Hindi proverbs

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  • जान है तो जहान है
    • Translation:there is life,there is world.
    • Source: Phansi se Poorv. Atmaram & Sons. p. 360. GGKEY:0ELREBJ4Q0B. 
  • जंगल में मोर नाचा किस ने देखा ?
    • Translation: Who saw a peacock dance in the woods?
    • Source: India Today Volume 25. Thomson Living Media India Ltd.. 2000. p. viii. 
  • जिस की लाठी उसकी भैंस
    • Translation: Whoever owns the lathi (a huge cane/stick) owns the buffalo.
    • English equivalent: Might is right.
    • Source: S. W. Fallon; Sir Richard Carnac Temple; Faqir Chand (Lala.) (1998). A dictionary of Hindustani proverbs. Asian Educational Services. p. 119. ISBN 978-81-206-0663-0. 
  • घर का भेदी लंका ढाये
    • Translation: The insider who knows all the secrets can bring down Lanka (a very prosperous city in Hindu mythology)
    • Source: Tivārī, Gajendra (1996). Rañja līḍara ko bahuta hai. Amana Prakāśana. p. 1. 
  • बंदर क्या जाने अदरक का स्वाद
    • Translation: What does a monkey knows about the taste of ginger?
    • English equivalent: Laying pearls before swine.
    • Source: Prakash, Om (1995). "110". Vyavharik Hindi Shuddh Prayog. Rajpal & Sons. p. 166. ISBN 978-81-7028-107-8. 
  • अब पछताए होत क्या जब चिड़िया चुग गई खेत
    • Translation: What is the use of crying when the birds ate the whole farm?
    • English equivalent: It's no use crying over spilled milk.
    • "It’s no use crying over spilt evils. It’s better to mop them up laughing."
    • Eleanor Farjeon, Gypsy and Ginger (1920)
    • Source: Shyam Bahadur Varma, ed (2006). Encyclopaedia of Quotations. Prabhat Prakashan. p. 96.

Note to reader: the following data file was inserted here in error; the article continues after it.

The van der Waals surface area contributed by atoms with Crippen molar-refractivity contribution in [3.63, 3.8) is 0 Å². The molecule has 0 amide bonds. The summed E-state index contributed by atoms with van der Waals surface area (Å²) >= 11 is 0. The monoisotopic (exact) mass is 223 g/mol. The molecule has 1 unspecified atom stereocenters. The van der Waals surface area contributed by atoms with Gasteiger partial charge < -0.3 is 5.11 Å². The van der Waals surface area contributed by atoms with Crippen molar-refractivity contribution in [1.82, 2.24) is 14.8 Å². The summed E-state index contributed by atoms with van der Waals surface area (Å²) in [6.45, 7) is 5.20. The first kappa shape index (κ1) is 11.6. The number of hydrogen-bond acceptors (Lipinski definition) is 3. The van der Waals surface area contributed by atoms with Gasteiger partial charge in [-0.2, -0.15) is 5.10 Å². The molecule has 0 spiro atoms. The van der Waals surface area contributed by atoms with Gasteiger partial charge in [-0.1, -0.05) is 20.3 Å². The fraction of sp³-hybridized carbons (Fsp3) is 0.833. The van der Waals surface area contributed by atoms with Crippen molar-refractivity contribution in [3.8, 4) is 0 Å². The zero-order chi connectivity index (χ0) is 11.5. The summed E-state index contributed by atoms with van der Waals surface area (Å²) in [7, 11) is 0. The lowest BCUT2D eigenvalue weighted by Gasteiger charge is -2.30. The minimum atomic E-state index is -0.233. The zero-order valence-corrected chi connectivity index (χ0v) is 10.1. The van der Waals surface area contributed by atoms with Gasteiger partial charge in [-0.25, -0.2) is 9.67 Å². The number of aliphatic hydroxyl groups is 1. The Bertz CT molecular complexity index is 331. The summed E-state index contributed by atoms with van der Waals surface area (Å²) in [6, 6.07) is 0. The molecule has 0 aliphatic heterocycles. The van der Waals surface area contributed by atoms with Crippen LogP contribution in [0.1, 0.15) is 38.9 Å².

• नाच न जाने, आँगन ठेढ़ा
    • Literal: Knows no dance, claims the stage is tilted.
    • English equivalent: A bad workman blames his tools.
    • "What makes a problem a problem is not that a large amount of search is required for its solution, but that a large amount would be required if a requisite level of intelligence were not applied."
    • Allen Newell and Herbert Simon, (1975) Computer Science as Empirical Inquiry: Symbols and Search. Turing Award Lecture. p. 122
    • Source: Hindi Proverbs, Popular Sayings, Hindi Kahavat, Kahawat
  • दूर के ढोल सुहावने लगते हैं
  • घर की मुर्गी दाल बराबर
    • Translation: Something owned(POSSESSED) in abundance is undervalued. Literally it means chicken at home (expensive food) feels like daal (lentil dish, staple food in India)
    • "Self possessions are always undermined and other's possessions seem better."
    • Source: Hindi Proverbs, Popular Sayings, Hindi Kahavat, Kahawat
  • जल में रहकर मगर से बैर ठीक नहीं
  • जाति ना पूछो साधु की; पूछ लीजिए ज्ञान.
    • Translation: Ask not a saint of his caste; ask of his knowledge.
    • English equivalent: Don't judge a book by its cover.
    • "A person's merit should be determined by his inherent qualities and contributions as an individual, not by superficial traits which fail to capture the essence of a person."

See also[edit]

अधजल गगरी छलकत जाए English equivalent:An empty vessel makes more noise